I just moved. Good news: we have a pantry that has plenty of room. Bad news: our oven doesn’t work at the moment. So when we had a guest over the other night, it was time for some strategy…only basic ingredients on hand, only a stovetop to work with. Here’s what resulted…
Peanut Sauce (adapted from my mom’s recipe)
- 1/3 cup creamy natural peanut butter
- 1/3 cup water
- 1/4 cup soy sauce
- 1 garlic clove, minced
- 1 Tablespoon brown sugar
- a dash of crushed red pepper flakes
- 1/2 teaspoon ground ginger
- (if available) 2 Tablespoons lemon juice
Start a pot of jasmine rice. To make it firmer and stickier, use less water than called for on the bag.
In the meantime, you can begin the peanut sauce. In a small pot on low heat, combine all of the ingredients listed above. All to taste, of course! Let simmer. Keep an eye on it, but if it gets too thick, add a bit more water.
Stir Fry Components*
- canola oil
- sesame oil (if available)
- soy sauce
- 3 chicken breasts, cut in bite-sized pieces
- 1 small onion, sliced
- 1 crown (cluster) of broccoli
- 1 carrot, thinly julienned
- 1/2 green pepper, sliced…I would have also used a red pepper if I’d have had one on hand.
- 1/2 cup frozen peas
- a couple handfuls of spinach
- 2/3 cup peanuts, chopped
*As always, this is no science. Many vegetables could be used in this–really almost whatever you have on hand (I just probably wouldn’t recommend tomatoes). Consider “stir fry” a synonym for “flexibility.” The key is simply to cook the veggies as little as possible, adding the one that take longer to cook first…no one wants mushy stir fry!
Bring a wok or very large skillet to medium heat. Add a couple tablespoons of oil to the pan and then cook the chicken until it is done. Remove the chicken from the pan and set aside. Put in a little more oil and sauté the onion for a minute. Add the broccoli, carrot, and and hearty dash of soy sauce. To speed things up, add 1/4 cup of water and cover the wok for a couple minutes to let the veggies steam. Remove the cover and add the green pepper and peas. When the green pepper is just barely cooked, turn the heat to low and add the chicken back to the wok. Take about 2/3 of the peanut sauce and 1/3 cup of the peanuts; add to the veggies and chicken and stir. Remove from heat. Add a couple handfuls of spinach and stir in (the hot stir fry mixture will make it wilt quickly even without a heated burner).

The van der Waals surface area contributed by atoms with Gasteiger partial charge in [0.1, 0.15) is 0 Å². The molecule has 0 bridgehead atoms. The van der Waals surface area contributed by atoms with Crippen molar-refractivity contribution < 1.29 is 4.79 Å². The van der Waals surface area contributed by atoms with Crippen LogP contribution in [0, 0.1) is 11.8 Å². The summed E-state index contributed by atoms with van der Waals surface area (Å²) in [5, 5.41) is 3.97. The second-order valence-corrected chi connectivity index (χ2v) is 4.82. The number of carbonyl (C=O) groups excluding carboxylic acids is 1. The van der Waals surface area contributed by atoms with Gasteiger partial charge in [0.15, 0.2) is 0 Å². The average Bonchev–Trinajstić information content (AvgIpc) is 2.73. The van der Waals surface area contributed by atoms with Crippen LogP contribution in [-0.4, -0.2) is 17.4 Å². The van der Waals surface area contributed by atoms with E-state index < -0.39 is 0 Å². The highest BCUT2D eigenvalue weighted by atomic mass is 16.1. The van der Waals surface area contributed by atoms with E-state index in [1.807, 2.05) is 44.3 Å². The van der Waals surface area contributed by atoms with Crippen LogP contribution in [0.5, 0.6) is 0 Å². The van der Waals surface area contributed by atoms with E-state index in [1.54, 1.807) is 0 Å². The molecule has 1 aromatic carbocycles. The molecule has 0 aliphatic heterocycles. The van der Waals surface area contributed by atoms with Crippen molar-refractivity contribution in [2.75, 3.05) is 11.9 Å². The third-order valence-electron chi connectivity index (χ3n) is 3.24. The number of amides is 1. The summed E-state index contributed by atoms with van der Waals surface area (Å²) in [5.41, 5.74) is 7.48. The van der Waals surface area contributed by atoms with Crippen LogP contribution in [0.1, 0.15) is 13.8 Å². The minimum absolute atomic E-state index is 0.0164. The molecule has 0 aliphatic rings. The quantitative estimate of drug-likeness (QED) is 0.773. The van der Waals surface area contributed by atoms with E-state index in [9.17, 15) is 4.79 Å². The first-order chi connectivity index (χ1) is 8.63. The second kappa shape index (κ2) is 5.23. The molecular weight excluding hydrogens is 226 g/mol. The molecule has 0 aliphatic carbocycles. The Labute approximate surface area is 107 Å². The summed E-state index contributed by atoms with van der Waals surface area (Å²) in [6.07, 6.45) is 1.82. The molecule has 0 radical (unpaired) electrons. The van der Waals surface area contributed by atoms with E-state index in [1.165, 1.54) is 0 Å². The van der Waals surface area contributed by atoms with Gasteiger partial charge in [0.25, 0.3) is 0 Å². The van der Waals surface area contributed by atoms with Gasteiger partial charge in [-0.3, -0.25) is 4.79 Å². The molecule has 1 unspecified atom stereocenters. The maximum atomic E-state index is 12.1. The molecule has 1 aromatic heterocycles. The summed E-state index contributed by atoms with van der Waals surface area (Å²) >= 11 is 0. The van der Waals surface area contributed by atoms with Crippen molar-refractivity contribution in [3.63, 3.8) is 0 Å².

Add a little water to the peanut sauce to make it thinner. You can use this to drizzle on top once the stir fry is served with the rice. Use the remaining chopped peanuts as a garnish on top. Time to enjoy.
This Thai-American fusion saved the day and served four hungry movers. It may not be authentic anything, but it sure was a welcome meal from the new kitchen!